Whole Food Cooking Every Day: Transform the Way You Eat with 250 Vegetarian Recipes Free of Gluten, Dairy, and Refined Sugar was picked by Bon Appetit Magazine as a great gift cookbook. I read a piece about the author, Amy Chaplin, and it made a good case for getting the book.

Bon Appetit's Cookbook Gift Guide.  The Bon Appetit "The Cookbook Gift Guide That Covers EVERYONE You Know: 2019 Edition" is another resource for choosing a host/ess gift too. The difference between their list and mine is that they don't have an urban planning/community development agenda.

MagazinesEdible Communities is a group of publications such as Edible DC or Edible Brooklyn, that cover local markets.  When I travel, I always look to these publications for locally relevant coverage about local restaurants and the food ecosystem.

Although in some areas there are independents like Devour Utah (Salt Lake) and Savor (Virginia).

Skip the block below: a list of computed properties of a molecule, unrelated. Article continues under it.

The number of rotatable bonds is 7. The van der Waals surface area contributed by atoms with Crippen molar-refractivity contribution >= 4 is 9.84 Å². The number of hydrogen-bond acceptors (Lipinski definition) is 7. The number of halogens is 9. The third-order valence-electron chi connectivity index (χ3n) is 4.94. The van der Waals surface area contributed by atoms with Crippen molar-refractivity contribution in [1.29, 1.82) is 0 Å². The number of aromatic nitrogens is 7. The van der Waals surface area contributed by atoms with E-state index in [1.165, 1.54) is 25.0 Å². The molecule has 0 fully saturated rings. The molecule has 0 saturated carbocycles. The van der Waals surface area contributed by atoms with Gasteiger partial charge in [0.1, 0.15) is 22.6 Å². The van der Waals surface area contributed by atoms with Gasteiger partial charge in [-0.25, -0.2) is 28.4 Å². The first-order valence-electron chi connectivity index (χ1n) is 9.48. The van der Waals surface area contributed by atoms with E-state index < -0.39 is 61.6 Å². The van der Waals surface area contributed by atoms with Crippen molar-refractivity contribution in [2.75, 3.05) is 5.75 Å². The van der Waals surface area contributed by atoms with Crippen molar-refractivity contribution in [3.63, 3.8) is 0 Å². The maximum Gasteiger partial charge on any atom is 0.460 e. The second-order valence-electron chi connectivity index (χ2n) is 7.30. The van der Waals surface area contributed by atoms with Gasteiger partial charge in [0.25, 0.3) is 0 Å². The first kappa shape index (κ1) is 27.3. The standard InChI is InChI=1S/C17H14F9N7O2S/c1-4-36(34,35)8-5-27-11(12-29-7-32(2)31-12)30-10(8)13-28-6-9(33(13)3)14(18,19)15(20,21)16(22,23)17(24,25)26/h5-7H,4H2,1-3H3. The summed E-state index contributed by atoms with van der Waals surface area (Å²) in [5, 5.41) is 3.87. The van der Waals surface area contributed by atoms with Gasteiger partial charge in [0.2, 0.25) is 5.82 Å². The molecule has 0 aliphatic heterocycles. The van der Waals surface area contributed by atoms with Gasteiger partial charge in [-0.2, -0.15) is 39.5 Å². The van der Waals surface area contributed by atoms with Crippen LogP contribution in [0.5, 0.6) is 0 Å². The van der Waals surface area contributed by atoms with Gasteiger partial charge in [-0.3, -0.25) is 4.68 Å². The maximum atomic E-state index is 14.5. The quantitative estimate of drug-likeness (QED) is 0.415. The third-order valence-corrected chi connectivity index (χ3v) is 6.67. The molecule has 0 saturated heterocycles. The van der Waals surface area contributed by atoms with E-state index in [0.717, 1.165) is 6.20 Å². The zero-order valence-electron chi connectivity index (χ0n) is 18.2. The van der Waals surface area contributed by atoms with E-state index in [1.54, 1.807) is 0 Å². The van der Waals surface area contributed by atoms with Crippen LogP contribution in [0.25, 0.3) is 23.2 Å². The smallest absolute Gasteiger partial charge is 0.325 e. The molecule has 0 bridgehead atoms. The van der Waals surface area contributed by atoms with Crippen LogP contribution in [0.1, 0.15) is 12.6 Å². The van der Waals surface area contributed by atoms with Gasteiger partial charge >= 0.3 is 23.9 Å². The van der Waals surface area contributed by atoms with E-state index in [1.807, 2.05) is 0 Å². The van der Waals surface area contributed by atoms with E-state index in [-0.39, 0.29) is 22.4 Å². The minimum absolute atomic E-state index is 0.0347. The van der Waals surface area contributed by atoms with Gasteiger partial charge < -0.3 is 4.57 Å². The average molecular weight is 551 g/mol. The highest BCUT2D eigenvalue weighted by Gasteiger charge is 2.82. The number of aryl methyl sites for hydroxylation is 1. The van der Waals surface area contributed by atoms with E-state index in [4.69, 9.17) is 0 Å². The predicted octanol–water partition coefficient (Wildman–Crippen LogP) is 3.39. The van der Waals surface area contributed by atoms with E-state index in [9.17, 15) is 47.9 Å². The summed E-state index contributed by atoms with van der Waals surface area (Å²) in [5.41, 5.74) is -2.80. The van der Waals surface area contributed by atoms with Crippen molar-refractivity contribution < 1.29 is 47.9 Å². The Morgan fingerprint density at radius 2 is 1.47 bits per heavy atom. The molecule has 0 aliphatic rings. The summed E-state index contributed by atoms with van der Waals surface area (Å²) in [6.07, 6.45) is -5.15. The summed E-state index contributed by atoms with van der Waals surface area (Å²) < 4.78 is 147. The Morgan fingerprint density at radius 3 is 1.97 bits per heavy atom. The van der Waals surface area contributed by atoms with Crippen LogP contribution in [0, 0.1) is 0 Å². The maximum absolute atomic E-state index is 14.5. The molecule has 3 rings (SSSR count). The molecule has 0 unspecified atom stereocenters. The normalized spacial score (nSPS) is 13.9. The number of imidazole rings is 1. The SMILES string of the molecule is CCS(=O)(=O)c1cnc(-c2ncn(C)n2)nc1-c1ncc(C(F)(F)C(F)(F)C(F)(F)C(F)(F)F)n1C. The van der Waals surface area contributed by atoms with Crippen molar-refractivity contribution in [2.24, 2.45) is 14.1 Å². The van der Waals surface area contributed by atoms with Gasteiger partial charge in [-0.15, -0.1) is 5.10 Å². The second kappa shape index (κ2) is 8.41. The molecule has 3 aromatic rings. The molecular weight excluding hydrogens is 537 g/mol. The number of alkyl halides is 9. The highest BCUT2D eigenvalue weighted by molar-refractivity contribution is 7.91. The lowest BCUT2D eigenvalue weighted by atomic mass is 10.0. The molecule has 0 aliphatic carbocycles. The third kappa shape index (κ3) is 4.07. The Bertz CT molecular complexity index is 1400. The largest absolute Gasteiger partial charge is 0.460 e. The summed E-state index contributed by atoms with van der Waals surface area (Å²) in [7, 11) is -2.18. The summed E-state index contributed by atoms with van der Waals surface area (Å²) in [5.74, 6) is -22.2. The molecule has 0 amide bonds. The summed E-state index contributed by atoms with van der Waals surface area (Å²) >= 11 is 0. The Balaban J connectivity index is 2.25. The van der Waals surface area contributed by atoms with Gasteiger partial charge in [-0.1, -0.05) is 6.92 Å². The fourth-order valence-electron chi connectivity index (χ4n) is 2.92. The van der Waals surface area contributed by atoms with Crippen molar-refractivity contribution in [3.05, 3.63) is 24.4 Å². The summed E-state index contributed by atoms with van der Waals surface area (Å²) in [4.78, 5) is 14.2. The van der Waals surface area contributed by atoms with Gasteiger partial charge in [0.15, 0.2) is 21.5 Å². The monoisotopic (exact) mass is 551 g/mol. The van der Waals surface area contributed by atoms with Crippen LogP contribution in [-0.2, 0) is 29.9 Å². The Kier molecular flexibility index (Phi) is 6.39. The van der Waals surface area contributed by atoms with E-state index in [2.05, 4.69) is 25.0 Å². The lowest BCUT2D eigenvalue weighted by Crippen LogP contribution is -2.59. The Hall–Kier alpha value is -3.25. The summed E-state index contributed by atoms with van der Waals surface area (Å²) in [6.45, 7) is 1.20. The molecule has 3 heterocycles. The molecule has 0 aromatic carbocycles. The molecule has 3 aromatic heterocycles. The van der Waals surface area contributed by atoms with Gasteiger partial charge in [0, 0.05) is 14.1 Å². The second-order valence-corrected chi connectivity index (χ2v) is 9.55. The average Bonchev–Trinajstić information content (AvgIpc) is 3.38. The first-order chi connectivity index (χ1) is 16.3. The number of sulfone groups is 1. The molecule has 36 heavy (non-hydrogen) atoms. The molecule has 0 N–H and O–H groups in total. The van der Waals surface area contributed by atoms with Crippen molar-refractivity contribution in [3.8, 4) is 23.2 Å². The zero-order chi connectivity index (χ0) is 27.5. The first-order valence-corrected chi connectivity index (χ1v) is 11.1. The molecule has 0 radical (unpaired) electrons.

Regional lifestyle magazines like Sunset, Yankee Magazine, and Southern Living are great gifts and subscriptions are less than $15.

For other ideas, go to the magazine section at Barnes & Noble and look what they have to offer, which includes Cook's Illustrated, Milk Street, Hobby Farms, All Recipes, and special news-stand publications that are diet specific, or in the highbrow section, specialty publications on food like diets.

Even though I left on bad terms, the Nutrition Action Healthletter from the Center for Science in the Public Interest would be a great gift.  The organization does good stuff.

Mary Jane's Farm is a magazine that I saw in a rural homestead and it had some great recipes.